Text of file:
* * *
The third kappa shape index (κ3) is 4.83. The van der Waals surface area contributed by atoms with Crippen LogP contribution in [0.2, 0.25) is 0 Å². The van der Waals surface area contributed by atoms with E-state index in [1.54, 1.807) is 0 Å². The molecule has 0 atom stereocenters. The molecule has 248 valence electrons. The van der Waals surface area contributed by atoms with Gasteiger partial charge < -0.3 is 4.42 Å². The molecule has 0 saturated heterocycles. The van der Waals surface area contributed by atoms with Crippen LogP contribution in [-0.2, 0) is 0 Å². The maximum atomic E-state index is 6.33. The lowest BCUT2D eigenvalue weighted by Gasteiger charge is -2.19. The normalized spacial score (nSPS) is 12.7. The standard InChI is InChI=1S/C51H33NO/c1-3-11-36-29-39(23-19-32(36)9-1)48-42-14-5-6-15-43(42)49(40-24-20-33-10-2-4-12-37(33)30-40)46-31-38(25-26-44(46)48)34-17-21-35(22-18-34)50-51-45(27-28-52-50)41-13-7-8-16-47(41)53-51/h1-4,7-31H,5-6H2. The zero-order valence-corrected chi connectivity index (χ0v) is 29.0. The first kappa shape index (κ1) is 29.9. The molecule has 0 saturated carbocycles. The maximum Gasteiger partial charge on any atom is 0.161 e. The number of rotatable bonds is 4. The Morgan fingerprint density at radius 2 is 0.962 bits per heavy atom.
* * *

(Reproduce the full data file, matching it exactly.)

The third kappa shape index (κ3) is 4.83. The van der Waals surface area contributed by atoms with Crippen LogP contribution in [0.2, 0.25) is 0 Å². The van der Waals surface area contributed by atoms with E-state index in [1.54, 1.807) is 0 Å². The molecule has 0 atom stereocenters. The molecule has 248 valence electrons. The van der Waals surface area contributed by atoms with Gasteiger partial charge < -0.3 is 4.42 Å². The molecule has 0 saturated heterocycles. The van der Waals surface area contributed by atoms with Crippen LogP contribution in [-0.2, 0) is 0 Å². The maximum atomic E-state index is 6.33. The lowest BCUT2D eigenvalue weighted by Gasteiger charge is -2.19. The normalized spacial score (nSPS) is 12.7. The standard InChI is InChI=1S/C51H33NO/c1-3-11-36-29-39(23-19-32(36)9-1)48-42-14-5-6-15-43(42)49(40-24-20-33-10-2-4-12-37(33)30-40)46-31-38(25-26-44(46)48)34-17-21-35(22-18-34)50-51-45(27-28-52-50)41-13-7-8-16-47(41)53-51/h1-4,7-31H,5-6H2. The zero-order valence-corrected chi connectivity index (χ0v) is 29.0. The first kappa shape index (κ1) is 29.9. The molecule has 0 saturated carbocycles. The maximum Gasteiger partial charge on any atom is 0.161 e. The number of rotatable bonds is 4. The Morgan fingerprint density at radius 2 is 0.962 bits per heavy atom.